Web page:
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November, 2006:

Ocean Park Chief Decries Pollution

Barclay Crawford – SCMP – Nov 30, 2006

Despite reporting record crowds and revenue, Allan Zeman says bad air quality could hit tourism

Ocean Park pulled record crowds and revenue jumped 31 per cent in the last financial year, but chairman Allan Zeman warned yesterday that the city’s pollution problem could hurt tourist numbers.

The 29-year-old park attracted 4.38 million visitors for 2005-06, earning HK$538.8 million in gate fees, up from HK$505 million the year before, according to its annual report tabled in the Legislative Council yesterday.

Once visitors were through the gates, they spent HK$189.5 million, up from HK$108.4 million.

Mr Zeman attributed the 75 per cent increase in spending once they were inside in part due to initiatives such as wedding packages, better merchandise and new food and drink services.

‘When I first got here, you couldn’t eat the food and you had to go out of the park to eat and come back again, and the kind of merchandise we had didn’t used to sell, didn’t have so much style,’ he said.

‘When you have people in a theme park, you have a captive audience, and you have to get money from them and that is what we have been concentrating on.’

But the entertainment billionaire warned that pollution was Hong Kong’s biggest challenge and said Chief Executive Donald Tsang Yam-kuen must be living in another city if he did not see pollution as a major problem.

Mr Zeman was responding to Mr Tsang’s comments to a green business forum on Monday that the air quality was not as bad as Tokyo or Los Angeles.

‘We can see there is definitely pollution in Hong Kong and the government knows there is a problem and we can see it and feel it,’ he said. ‘Bad publicity is very difficult to overcome and when people around the world start saying Hong Kong is polluted then that creates a real problem because people will decide not to come here.’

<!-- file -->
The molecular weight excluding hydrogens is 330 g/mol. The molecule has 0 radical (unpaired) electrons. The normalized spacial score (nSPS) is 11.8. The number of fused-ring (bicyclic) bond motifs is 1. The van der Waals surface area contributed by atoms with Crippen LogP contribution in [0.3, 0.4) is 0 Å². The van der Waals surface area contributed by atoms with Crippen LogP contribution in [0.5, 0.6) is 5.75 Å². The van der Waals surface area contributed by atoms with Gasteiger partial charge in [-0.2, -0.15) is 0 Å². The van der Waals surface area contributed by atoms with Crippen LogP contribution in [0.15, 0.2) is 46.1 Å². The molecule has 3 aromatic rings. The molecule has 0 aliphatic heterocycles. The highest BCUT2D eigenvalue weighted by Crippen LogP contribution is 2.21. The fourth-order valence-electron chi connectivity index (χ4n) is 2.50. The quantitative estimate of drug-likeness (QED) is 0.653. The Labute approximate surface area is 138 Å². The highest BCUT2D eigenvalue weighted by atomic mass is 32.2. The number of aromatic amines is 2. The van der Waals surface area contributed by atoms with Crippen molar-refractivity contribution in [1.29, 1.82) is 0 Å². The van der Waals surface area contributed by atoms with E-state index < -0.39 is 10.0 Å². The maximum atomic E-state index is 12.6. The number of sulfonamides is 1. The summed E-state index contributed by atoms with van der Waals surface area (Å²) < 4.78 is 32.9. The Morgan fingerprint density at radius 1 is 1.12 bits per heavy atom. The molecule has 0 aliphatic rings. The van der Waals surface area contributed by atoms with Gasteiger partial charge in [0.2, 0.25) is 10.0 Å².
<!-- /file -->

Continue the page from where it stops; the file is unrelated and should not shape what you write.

Mr Zeman said it was important the government came up with a plan, such as the one instituted by Los Angeles when it became known as a polluted city. ‘This is the most serious problem in Hong Kong and it is really important that we come up with a game plan that everyone understands. I don’t like Merrill Lynch to come out and say they are advising executives to move to Singapore because that goes around the world. It’s really important that we get it right, and if tourist numbers suffer, then Ocean Park will suffer.’

While 53 per cent of visits last financial year were from the mainland and the overseas market was expected to continue to grow, Mr Zeman said the park would continue to entertain locals.

‘The more events you have and the more attractions you have, the more people will come back. You have to keep coming out with new events and each event we try to make it better and better than the previous event to keep people coming back again.’

The big jump in crowds comes as the Tourism Board released figures showing that so far this year, 20.76 million visitors had arrived in Hong Kong. This is an increase of 8.7 per cent over last year.